About Heart Failure
Heart failure is a chronic, progressive condition in which the heart muscle is unable to pump enough blood through the heart to meet the body's needs.7 Nearly 5.1 million Americans suffer from heart failure, and half of these individuals will die within five years.8 The total cost of heart failure is estimated to be nearly 32 billion to the US health system.8 Patients who have previously suffered from heart failure have a sudden death rate that is six to nine times greater than the general population.9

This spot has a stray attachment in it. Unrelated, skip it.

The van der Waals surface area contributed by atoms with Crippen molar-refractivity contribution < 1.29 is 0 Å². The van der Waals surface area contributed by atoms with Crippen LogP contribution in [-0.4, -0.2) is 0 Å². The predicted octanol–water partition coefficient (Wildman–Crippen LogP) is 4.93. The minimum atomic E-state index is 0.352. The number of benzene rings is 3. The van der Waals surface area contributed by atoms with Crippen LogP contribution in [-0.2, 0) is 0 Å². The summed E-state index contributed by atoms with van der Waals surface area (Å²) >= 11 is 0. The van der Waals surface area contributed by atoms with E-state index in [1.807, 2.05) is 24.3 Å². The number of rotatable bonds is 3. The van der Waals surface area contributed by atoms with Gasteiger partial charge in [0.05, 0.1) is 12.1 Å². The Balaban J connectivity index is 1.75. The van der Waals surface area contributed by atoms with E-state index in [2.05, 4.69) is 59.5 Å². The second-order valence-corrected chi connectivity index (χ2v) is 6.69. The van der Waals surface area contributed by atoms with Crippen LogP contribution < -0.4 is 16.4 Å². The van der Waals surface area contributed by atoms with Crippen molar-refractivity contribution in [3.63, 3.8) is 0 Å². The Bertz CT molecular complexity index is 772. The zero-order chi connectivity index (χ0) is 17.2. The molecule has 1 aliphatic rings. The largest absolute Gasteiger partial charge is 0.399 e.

Important Risk and Safety Information about AdreView (Iobenguane I 123 Injection)